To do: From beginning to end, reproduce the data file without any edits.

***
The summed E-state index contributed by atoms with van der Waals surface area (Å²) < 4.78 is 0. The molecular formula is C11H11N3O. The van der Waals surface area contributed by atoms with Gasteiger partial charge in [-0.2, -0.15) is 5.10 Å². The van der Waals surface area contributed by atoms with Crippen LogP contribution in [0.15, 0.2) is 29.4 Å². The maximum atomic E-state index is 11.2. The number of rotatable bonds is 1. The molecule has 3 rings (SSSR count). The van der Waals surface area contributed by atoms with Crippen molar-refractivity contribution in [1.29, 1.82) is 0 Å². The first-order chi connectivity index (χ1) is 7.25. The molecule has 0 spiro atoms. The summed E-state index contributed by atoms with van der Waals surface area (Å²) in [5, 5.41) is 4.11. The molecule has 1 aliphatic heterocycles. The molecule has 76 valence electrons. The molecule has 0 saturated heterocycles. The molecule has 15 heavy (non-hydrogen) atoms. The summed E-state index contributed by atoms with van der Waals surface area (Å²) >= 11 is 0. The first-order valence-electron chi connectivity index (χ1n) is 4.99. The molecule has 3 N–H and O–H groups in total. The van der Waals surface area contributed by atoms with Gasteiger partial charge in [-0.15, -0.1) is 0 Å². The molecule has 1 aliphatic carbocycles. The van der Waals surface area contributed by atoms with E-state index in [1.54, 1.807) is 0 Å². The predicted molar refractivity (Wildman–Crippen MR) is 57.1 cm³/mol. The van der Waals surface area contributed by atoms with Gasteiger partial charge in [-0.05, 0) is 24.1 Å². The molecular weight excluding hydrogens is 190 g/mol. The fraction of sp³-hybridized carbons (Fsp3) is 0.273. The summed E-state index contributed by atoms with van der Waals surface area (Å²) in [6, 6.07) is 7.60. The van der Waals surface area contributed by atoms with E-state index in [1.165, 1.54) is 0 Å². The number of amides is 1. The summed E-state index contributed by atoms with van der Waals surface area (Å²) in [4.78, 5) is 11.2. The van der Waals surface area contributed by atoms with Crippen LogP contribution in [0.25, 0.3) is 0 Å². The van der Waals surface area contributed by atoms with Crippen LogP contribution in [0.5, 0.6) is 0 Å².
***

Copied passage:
The summed E-state index contributed by atoms with van der Waals surface area (Å²) < 4.78 is 0. The molecular formula is C11H11N3O. The van der Waals surface area contributed by atoms with Gasteiger partial charge in [-0.2, -0.15) is 5.10 Å². The van der Waals surface area contributed by atoms with Crippen LogP contribution in [0.15, 0.2) is 29.4 Å². The maximum atomic E-state index is 11.2. The number of rotatable bonds is 1. The molecule has 3 rings (SSSR count). The van der Waals surface area contributed by atoms with Crippen molar-refractivity contribution in [1.29, 1.82) is 0 Å². The first-order chi connectivity index (χ1) is 7.25. The molecule has 0 spiro atoms. The summed E-state index contributed by atoms with van der Waals surface area (Å²) in [5, 5.41) is 4.11. The molecule has 1 aliphatic heterocycles. The molecule has 76 valence electrons. The molecule has 0 saturated heterocycles. The molecule has 15 heavy (non-hydrogen) atoms. The summed E-state index contributed by atoms with van der Waals surface area (Å²) >= 11 is 0. The first-order valence-electron chi connectivity index (χ1n) is 4.99. The molecule has 3 N–H and O–H groups in total. The van der Waals surface area contributed by atoms with Gasteiger partial charge in [-0.15, -0.1) is 0 Å². The molecule has 1 aliphatic carbocycles. The van der Waals surface area contributed by atoms with E-state index in [1.54, 1.807) is 0 Å². The predicted molar refractivity (Wildman–Crippen MR) is 57.1 cm³/mol. The van der Waals surface area contributed by atoms with Gasteiger partial charge in [-0.05, 0) is 24.1 Å². The molecular weight excluding hydrogens is 190 g/mol. The fraction of sp³-hybridized carbons (Fsp3) is 0.273. The summed E-state index contributed by atoms with van der Waals surface area (Å²) in [6, 6.07) is 7.60. The van der Waals surface area contributed by atoms with E-state index in [1.165, 1.54) is 0 Å². The number of amides is 1. The summed E-state index contributed by atoms with van der Waals surface area (Å²) in [4.78, 5) is 11.2. The van der Waals surface area contributed by atoms with Crippen LogP contribution in [0.25, 0.3) is 0 Å². The van der Waals surface area contributed by atoms with Crippen LogP contribution in [0.5, 0.6) is 0 Å².